Opinion

Edward Hadas

Candidates as consumer products

Edward Hadas
Nov 21, 2012 15:06 UTC

Barack Obama did not win the election because more Americans thought he would be a better president than Mitt Romney. More Americans voted for the incumbent than for the challenger, but it is Obama’s superior campaign organisation, and not his personal appeal, that deserves most of the credit. In particular, his product managers were better than Romney’s at using the technique of “data mining”.

The technique, pioneered by supermarkets, is conceptually simple: measure everything and tweak as necessary. In practice, it is a delicate affair. Suppose a popular soft drink has 4 percent higher sales when it is stocked next to a salty snack than when healthier raisins are its shelf-neighbour. Should shelf locations be swapped? There are many variables: the effect on sales of salty snacks and raisins, the profit margins of the different products, and customers’ sensitivity to any price changes. Most of the effects are tiny, but the study of millions of data, including a large number of computer simulations, can increase a retailer’s revenue and profit by a few percent.

In elections, data mining can bring votes to candidates and can increase the supply of contributions which pay for vote-gaining advertising. The work is detailed. Time magazine reports that the Obama campaign carefully tested how much more likely undecided voters in each close state were to yield to the blandishments of local rather than to out-of-state volunteers. The superiority in detailed computer work – “We ran the election 66,000 times every night”, as one expert explained to Time – probably gave Obama a few more percentage points of votes than Romney. It was the margin of victory.

Is data mining good, bad or ethically neutral? Supermarket executives may say that the practice is good because it increases profit, but profit should not be the only goal of any company. A more nuanced judgment is appropriate. The careful study of purchase patterns is truly valuable insofar as it helps consumers shop more wisely and helps stores reduce wasteful investment in inventory. It is pernicious insofar as it manipulates consumers into buying things they do not or should not really want. By this higher standard, commercial data mining is at best a mixed blessing.

In politics, political data mining would clearly be a good thing if votes were all that mattered. In the terminology of marketing, this scientific electioneering is a proven, cost-efficient method of improving electoral outcomes. However, an election is supposed to be quite a different matter from a contested retail market or a sporting event. The candidates’ goal should not be to win at any cost, but to help voters shape the nation’s future by giving them a clear choice of policies and philosophy.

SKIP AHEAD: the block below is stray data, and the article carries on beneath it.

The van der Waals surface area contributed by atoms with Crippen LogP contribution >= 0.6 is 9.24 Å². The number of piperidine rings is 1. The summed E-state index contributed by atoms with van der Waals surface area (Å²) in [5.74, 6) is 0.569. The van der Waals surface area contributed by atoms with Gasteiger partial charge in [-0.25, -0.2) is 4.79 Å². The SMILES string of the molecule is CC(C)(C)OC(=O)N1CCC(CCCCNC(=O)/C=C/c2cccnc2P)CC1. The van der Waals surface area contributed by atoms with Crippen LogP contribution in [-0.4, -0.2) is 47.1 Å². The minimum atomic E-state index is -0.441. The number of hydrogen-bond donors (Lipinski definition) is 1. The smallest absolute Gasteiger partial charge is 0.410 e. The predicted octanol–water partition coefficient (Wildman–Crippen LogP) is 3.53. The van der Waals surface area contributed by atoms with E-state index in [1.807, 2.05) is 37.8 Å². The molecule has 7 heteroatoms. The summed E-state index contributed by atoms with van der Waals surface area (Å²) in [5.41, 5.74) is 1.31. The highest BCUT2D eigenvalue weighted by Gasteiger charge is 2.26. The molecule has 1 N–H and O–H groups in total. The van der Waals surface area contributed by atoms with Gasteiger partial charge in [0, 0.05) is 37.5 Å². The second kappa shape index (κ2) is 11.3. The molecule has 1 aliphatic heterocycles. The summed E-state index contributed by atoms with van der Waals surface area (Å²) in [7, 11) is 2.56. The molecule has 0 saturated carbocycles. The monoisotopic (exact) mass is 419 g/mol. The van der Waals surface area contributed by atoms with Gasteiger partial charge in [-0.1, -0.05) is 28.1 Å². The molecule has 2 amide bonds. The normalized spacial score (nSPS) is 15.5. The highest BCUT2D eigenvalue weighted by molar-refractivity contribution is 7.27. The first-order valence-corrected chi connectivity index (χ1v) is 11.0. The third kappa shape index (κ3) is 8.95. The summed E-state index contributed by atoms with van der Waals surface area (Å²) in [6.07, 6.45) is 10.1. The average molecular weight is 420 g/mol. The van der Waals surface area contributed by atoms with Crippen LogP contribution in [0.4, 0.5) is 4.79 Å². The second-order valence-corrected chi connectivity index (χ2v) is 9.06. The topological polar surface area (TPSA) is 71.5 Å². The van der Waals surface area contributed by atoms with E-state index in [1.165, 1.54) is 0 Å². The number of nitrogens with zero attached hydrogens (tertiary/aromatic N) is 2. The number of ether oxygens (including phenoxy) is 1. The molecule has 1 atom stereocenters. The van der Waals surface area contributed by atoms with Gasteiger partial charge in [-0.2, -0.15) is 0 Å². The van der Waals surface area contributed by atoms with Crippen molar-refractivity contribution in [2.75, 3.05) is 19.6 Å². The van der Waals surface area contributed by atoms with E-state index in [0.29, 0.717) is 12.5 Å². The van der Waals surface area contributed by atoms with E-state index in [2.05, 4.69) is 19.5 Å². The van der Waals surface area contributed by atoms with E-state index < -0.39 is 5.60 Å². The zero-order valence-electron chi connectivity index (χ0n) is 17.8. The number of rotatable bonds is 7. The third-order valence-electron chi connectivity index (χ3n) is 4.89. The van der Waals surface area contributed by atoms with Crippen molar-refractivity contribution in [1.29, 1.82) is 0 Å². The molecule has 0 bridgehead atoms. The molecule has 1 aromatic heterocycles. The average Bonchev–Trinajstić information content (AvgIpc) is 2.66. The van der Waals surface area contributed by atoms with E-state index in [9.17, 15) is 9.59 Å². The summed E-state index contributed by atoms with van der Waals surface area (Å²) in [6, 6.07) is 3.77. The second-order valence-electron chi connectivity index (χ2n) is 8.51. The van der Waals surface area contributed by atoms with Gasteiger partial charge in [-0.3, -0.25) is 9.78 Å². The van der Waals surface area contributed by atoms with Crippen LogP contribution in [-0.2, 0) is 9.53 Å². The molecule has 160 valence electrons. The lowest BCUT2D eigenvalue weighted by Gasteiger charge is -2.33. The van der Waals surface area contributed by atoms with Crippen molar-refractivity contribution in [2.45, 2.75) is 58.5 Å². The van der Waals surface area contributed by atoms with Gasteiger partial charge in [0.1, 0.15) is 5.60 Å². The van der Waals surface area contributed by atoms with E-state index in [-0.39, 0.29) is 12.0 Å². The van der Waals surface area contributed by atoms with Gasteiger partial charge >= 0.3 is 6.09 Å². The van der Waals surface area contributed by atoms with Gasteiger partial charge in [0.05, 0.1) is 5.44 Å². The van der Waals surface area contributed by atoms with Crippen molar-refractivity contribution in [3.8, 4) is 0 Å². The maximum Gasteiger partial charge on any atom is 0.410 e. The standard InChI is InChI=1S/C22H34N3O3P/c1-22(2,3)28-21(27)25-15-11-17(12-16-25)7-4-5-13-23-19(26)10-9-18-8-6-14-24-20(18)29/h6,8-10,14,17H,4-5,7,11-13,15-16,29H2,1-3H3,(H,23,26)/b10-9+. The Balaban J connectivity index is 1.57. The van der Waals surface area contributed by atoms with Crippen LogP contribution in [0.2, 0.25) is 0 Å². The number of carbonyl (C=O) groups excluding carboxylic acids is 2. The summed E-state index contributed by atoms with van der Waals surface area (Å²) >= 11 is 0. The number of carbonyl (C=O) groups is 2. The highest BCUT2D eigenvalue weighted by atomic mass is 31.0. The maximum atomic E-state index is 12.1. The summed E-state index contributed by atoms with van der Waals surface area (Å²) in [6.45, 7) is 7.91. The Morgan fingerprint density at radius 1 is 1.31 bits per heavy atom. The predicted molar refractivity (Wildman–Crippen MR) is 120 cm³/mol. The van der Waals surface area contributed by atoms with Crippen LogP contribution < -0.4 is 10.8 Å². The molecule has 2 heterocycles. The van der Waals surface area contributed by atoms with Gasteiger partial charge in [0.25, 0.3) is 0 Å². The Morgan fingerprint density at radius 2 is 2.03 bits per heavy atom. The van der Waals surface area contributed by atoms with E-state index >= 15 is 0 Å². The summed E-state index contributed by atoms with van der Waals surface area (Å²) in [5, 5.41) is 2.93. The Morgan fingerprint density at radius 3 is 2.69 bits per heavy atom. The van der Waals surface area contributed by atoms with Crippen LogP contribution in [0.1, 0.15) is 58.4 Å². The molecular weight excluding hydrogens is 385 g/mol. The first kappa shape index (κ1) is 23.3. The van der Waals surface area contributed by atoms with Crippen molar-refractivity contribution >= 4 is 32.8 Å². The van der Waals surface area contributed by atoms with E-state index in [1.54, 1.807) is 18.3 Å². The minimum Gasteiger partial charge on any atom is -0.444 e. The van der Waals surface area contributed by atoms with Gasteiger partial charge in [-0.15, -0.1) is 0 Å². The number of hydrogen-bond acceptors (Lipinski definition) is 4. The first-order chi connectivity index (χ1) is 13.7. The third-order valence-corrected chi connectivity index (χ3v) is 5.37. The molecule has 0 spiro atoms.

The angel is in the detail

Edward Hadas
Nov 14, 2012 15:47 UTC

Barack Obama will not solve America’s most profound economic problems. That is not a partisan political statement about the newly re-elected president. Had Mitt Romney won last week’s contest, he also would not have been able to reduce unemployment, improve the trade balance, rebuild U.S. manufacturing excellence and strengthen the middle class. The fixing of the American economy is just not a one-man or one-woman job.

The Federal Reserve is trying to help with one of those problems, unemployment, but the central bank does not possess the refined tools needed to address this complex issue. Indeed, bold decisions made by the highest authorities cannot resolve any of the developed world’s greatest economic problems. The devil – and the angel – is in the innumerable details.

Of course, there are times when big policy decisions change the course of economic history, as when the new governments of formerly communist countries abandoned central planning, or when the U.S. government rescued its banking system during the last financial crisis. Less dramatically, changes in government deficits and central bank policies on interest rates can moderate fluctuations in the economy by compensating, to some extent, for hyperactivity or sluggishness.

EU for the 2018 economics Nobel

Edward Hadas
Nov 7, 2012 14:44 UTC

It may be a little early, but I want to make a conditional nomination for the 2018 Nobel Prize for economics. If all goes well, the European Union, which has just won the 2012 Peace Prize, will by then have met the criteria for the economics award: a “work on economic sciences of eminent significance”. The EU writes in deeds rather than essays or equations, but the unconventional form only adds to the accomplishment. Here is a preliminary draft of the citation.

The European Union is awarded this prize for its advances in the theory of economic organisation in modern industrial economies. The EU has added to our knowledge of the relationships between the economic good and political goals, between bureaucracy and entrepreneurial initiative and between private and state ownership. It has also contributed to the study of managing economic change. The EU’s “European theory” is supported by the most persuasive evidence: a unified, prosperous and fairly just economy.